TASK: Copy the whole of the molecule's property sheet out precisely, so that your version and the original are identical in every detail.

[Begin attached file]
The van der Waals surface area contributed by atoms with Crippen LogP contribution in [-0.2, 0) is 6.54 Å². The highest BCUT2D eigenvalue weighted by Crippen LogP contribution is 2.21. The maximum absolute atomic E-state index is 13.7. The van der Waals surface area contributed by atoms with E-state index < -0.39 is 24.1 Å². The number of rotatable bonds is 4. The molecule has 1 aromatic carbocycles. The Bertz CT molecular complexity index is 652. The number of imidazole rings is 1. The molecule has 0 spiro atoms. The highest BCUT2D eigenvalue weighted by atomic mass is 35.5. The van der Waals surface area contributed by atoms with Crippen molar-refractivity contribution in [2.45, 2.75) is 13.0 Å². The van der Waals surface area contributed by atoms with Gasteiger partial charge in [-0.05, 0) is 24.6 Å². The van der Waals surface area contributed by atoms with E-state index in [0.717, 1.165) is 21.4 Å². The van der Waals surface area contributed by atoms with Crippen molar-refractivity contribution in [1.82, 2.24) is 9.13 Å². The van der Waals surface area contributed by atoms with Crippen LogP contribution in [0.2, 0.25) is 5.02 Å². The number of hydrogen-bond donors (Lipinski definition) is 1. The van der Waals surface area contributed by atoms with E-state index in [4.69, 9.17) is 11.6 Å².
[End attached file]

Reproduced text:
The van der Waals surface area contributed by atoms with Crippen LogP contribution in [-0.2, 0) is 6.54 Å². The highest BCUT2D eigenvalue weighted by Crippen LogP contribution is 2.21. The maximum absolute atomic E-state index is 13.7. The van der Waals surface area contributed by atoms with E-state index < -0.39 is 24.1 Å². The number of rotatable bonds is 4. The molecule has 1 aromatic carbocycles. The Bertz CT molecular complexity index is 652. The number of imidazole rings is 1. The molecule has 0 spiro atoms. The highest BCUT2D eigenvalue weighted by atomic mass is 35.5. The van der Waals surface area contributed by atoms with Crippen molar-refractivity contribution in [2.45, 2.75) is 13.0 Å². The van der Waals surface area contributed by atoms with Gasteiger partial charge in [-0.05, 0) is 24.6 Å². The van der Waals surface area contributed by atoms with E-state index in [0.717, 1.165) is 21.4 Å². The van der Waals surface area contributed by atoms with Crippen molar-refractivity contribution in [1.82, 2.24) is 9.13 Å². The van der Waals surface area contributed by atoms with Crippen LogP contribution in [0.2, 0.25) is 5.02 Å². The number of hydrogen-bond donors (Lipinski definition) is 1. The van der Waals surface area contributed by atoms with E-state index in [4.69, 9.17) is 11.6 Å².